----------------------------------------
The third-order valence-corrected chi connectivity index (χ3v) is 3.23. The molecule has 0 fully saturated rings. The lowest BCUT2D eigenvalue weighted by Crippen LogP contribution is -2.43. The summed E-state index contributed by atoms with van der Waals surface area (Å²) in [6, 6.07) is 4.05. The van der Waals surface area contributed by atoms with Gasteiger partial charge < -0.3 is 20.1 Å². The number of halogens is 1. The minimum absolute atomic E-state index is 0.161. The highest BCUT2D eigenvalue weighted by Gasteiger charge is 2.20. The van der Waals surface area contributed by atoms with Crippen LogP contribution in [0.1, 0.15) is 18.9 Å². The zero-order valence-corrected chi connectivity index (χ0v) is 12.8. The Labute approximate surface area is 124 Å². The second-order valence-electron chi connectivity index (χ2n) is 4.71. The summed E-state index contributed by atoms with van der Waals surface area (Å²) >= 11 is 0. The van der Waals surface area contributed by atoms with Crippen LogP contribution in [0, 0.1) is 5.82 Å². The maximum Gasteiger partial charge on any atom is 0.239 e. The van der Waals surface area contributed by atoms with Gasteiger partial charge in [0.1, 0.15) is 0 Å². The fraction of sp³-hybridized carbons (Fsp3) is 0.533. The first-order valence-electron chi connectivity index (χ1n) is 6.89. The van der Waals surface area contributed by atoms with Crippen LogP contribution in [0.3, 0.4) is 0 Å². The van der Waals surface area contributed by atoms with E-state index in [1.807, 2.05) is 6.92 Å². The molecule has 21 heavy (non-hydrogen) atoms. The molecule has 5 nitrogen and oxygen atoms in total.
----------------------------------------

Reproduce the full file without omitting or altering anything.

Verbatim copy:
The third-order valence-corrected chi connectivity index (χ3v) is 3.23. The molecule has 0 fully saturated rings. The lowest BCUT2D eigenvalue weighted by Crippen LogP contribution is -2.43. The summed E-state index contributed by atoms with van der Waals surface area (Å²) in [6, 6.07) is 4.05. The van der Waals surface area contributed by atoms with Gasteiger partial charge < -0.3 is 20.1 Å². The number of halogens is 1. The minimum absolute atomic E-state index is 0.161. The highest BCUT2D eigenvalue weighted by Gasteiger charge is 2.20. The van der Waals surface area contributed by atoms with Crippen LogP contribution in [0.1, 0.15) is 18.9 Å². The zero-order valence-corrected chi connectivity index (χ0v) is 12.8. The Labute approximate surface area is 124 Å². The second-order valence-electron chi connectivity index (χ2n) is 4.71. The summed E-state index contributed by atoms with van der Waals surface area (Å²) >= 11 is 0. The van der Waals surface area contributed by atoms with Crippen LogP contribution in [0, 0.1) is 5.82 Å². The maximum Gasteiger partial charge on any atom is 0.239 e. The van der Waals surface area contributed by atoms with Gasteiger partial charge in [0.1, 0.15) is 0 Å². The fraction of sp³-hybridized carbons (Fsp3) is 0.533. The first-order valence-electron chi connectivity index (χ1n) is 6.89. The van der Waals surface area contributed by atoms with Crippen LogP contribution in [0.3, 0.4) is 0 Å². The van der Waals surface area contributed by atoms with E-state index in [1.807, 2.05) is 6.92 Å². The molecule has 21 heavy (non-hydrogen) atoms. The molecule has 5 nitrogen and oxygen atoms in total.